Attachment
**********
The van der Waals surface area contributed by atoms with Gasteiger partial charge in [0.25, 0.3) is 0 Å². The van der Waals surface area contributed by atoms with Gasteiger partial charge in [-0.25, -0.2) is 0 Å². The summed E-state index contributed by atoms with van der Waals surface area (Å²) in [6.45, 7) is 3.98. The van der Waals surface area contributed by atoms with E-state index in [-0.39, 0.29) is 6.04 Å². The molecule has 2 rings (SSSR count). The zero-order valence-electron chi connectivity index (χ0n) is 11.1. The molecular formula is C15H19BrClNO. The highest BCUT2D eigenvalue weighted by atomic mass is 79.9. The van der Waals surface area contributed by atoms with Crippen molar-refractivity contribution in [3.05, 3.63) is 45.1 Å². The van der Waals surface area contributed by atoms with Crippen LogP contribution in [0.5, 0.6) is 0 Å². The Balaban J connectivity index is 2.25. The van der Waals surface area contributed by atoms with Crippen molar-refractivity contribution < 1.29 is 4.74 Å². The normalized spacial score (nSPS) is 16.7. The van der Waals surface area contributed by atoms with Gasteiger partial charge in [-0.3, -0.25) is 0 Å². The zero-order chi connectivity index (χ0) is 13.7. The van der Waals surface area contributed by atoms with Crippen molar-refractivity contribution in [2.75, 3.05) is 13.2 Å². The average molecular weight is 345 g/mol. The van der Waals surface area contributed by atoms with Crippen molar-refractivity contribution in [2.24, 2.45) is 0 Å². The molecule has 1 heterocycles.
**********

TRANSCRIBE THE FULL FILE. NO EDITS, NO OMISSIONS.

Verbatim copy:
The van der Waals surface area contributed by atoms with Gasteiger partial charge in [0.25, 0.3) is 0 Å². The van der Waals surface area contributed by atoms with Gasteiger partial charge in [-0.25, -0.2) is 0 Å². The summed E-state index contributed by atoms with van der Waals surface area (Å²) in [6.45, 7) is 3.98. The van der Waals surface area contributed by atoms with E-state index in [-0.39, 0.29) is 6.04 Å². The molecule has 2 rings (SSSR count). The zero-order valence-electron chi connectivity index (χ0n) is 11.1. The molecular formula is C15H19BrClNO. The highest BCUT2D eigenvalue weighted by atomic mass is 79.9. The van der Waals surface area contributed by atoms with Crippen molar-refractivity contribution in [3.05, 3.63) is 45.1 Å². The van der Waals surface area contributed by atoms with Crippen LogP contribution in [0.5, 0.6) is 0 Å². The Balaban J connectivity index is 2.25. The van der Waals surface area contributed by atoms with Crippen molar-refractivity contribution < 1.29 is 4.74 Å². The normalized spacial score (nSPS) is 16.7. The van der Waals surface area contributed by atoms with Gasteiger partial charge in [-0.3, -0.25) is 0 Å². The zero-order chi connectivity index (χ0) is 13.7. The van der Waals surface area contributed by atoms with Crippen molar-refractivity contribution in [2.75, 3.05) is 13.2 Å². The average molecular weight is 345 g/mol. The van der Waals surface area contributed by atoms with Crippen molar-refractivity contribution in [2.24, 2.45) is 0 Å². The molecule has 1 heterocycles.